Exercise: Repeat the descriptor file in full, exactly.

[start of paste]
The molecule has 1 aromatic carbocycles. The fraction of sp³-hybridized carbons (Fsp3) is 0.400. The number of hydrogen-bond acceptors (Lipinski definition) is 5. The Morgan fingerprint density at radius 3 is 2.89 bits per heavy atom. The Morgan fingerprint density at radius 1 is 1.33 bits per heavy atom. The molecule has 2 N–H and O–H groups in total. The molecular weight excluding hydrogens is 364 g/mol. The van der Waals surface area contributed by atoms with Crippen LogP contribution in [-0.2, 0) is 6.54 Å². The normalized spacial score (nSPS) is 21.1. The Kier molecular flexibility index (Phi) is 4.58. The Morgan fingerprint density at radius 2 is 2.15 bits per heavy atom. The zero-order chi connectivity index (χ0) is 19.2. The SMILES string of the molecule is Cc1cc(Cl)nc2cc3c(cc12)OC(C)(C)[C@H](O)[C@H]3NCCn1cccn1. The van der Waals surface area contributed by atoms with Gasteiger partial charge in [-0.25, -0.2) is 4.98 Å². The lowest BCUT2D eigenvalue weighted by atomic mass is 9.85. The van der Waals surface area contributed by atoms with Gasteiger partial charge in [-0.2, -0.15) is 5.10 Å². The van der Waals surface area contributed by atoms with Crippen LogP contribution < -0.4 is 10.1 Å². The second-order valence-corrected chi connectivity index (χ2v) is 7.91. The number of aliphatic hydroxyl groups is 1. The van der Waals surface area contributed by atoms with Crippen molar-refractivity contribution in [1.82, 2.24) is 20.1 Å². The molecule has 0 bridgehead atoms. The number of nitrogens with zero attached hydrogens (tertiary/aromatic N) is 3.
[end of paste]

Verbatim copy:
The molecule has 1 aromatic carbocycles. The fraction of sp³-hybridized carbons (Fsp3) is 0.400. The number of hydrogen-bond acceptors (Lipinski definition) is 5. The Morgan fingerprint density at radius 3 is 2.89 bits per heavy atom. The Morgan fingerprint density at radius 1 is 1.33 bits per heavy atom. The molecule has 2 N–H and O–H groups in total. The molecular weight excluding hydrogens is 364 g/mol. The van der Waals surface area contributed by atoms with Crippen LogP contribution in [-0.2, 0) is 6.54 Å². The normalized spacial score (nSPS) is 21.1. The Kier molecular flexibility index (Phi) is 4.58. The Morgan fingerprint density at radius 2 is 2.15 bits per heavy atom. The zero-order chi connectivity index (χ0) is 19.2. The SMILES string of the molecule is Cc1cc(Cl)nc2cc3c(cc12)OC(C)(C)[C@H](O)[C@H]3NCCn1cccn1. The van der Waals surface area contributed by atoms with Gasteiger partial charge in [-0.25, -0.2) is 4.98 Å². The lowest BCUT2D eigenvalue weighted by atomic mass is 9.85. The van der Waals surface area contributed by atoms with Gasteiger partial charge in [-0.2, -0.15) is 5.10 Å². The van der Waals surface area contributed by atoms with Crippen LogP contribution < -0.4 is 10.1 Å². The second-order valence-corrected chi connectivity index (χ2v) is 7.91. The number of aliphatic hydroxyl groups is 1. The van der Waals surface area contributed by atoms with Crippen molar-refractivity contribution in [1.82, 2.24) is 20.1 Å². The molecule has 0 bridgehead atoms. The number of nitrogens with zero attached hydrogens (tertiary/aromatic N) is 3.